DIRK AND Els Keijzer and their son, Hans, noticed an immediate improvement in terms of cow comfort and usability with the Lely A5 Astronaut compared to the A4.
The Keijzers milk 120 dairy cows and run an extra 60 young stock in a barn on their 70 ha farm outside Rotterdam in the Netherlands, producing about 10 000 litres per cow annually, or between 33–34 litres a day.
“It is a more silent machine and the manoeuvring underneath the cow is more agile, smoother and quicker,” Mr Keijzer said.
Mr Keijzer said the user and cow had to get used to the arm moving more quickly but it did not take long to settle. The new A5 also located the teat almost immediately.
The Keijzer farm is one of the first commercial farms to use the new A5. It installed A4 robots when the barn was completed in 2016 and is designed to be operated by one person.
They currently perform 3.3 milkings per cow per day with between 7–8 refusals. The cows have freedom to move, which removes pressure at milking time.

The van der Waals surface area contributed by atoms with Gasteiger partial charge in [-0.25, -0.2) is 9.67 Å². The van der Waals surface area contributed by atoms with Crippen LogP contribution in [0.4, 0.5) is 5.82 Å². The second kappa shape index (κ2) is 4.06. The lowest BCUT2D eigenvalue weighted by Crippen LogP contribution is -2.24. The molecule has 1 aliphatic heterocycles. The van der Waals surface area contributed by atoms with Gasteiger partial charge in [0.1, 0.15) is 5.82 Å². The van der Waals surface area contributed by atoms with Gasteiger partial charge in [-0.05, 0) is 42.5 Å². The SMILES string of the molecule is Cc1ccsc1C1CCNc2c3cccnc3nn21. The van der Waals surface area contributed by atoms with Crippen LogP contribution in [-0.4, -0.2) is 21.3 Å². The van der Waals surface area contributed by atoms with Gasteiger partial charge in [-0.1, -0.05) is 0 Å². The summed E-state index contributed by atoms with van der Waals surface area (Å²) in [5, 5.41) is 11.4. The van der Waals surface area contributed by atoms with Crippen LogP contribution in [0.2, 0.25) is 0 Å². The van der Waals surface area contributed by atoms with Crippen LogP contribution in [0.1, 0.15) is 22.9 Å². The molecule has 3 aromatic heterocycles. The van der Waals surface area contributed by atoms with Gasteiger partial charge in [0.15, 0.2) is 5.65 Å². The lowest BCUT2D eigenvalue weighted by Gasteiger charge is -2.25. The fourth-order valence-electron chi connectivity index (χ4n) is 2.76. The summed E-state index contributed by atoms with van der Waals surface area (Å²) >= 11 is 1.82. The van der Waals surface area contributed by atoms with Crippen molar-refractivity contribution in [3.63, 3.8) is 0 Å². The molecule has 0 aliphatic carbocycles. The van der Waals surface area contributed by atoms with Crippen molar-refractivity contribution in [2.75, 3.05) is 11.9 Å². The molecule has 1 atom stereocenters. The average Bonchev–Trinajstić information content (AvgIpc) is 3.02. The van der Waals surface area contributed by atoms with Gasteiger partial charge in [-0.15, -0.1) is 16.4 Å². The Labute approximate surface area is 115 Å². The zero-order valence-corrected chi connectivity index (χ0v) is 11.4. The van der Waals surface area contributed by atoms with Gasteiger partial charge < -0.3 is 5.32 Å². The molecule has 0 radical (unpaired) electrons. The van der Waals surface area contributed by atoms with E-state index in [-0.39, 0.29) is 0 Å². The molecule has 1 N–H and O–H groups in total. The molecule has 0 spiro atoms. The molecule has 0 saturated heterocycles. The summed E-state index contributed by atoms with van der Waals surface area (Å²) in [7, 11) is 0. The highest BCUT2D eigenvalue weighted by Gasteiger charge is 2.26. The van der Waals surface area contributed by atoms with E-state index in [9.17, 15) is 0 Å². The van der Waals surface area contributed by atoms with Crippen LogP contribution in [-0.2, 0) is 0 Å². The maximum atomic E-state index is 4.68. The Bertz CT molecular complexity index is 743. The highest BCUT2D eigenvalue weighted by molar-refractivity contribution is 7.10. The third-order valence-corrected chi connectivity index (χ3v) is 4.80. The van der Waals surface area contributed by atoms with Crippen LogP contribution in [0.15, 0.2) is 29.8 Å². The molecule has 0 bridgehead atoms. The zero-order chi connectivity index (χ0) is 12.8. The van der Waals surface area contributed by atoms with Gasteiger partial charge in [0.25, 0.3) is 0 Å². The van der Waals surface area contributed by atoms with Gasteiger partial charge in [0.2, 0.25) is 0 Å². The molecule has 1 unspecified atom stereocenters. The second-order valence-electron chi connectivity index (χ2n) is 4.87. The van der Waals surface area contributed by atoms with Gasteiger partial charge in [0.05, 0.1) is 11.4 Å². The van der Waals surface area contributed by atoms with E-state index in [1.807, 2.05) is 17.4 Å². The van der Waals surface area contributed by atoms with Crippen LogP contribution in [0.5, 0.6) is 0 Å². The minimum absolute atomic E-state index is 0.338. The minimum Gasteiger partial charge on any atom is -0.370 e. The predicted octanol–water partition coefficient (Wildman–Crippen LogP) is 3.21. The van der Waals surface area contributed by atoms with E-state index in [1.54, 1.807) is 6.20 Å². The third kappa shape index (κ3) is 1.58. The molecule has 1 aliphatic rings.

Lely said a design priority was to shorten the learning curve for the farmer. The interface now has the look and feel of its app, InHerd.
“We asked how is the farmer using it?” a technician on farm told visiting journalists.
“We visited all farms during the testing and validation process, witnessing the first time farmers used it and from that we could see what steps we did not get right and improved that.
“We implemented small changes and that brought us to an end score of 9.1 out of 10 (for usability), whereas the old system we scored 6.2.”
A list of maintenance tasks is scheduled and once completed the task is automatically removed from the list.
As an example of improved usability, the user had to press the interface eight times to get the arm in the correct position for cleaning. Now, the user has to press one button.
“We’ve improved the cow comfort factor with the A5 but we also had the farmer front of mind, too.”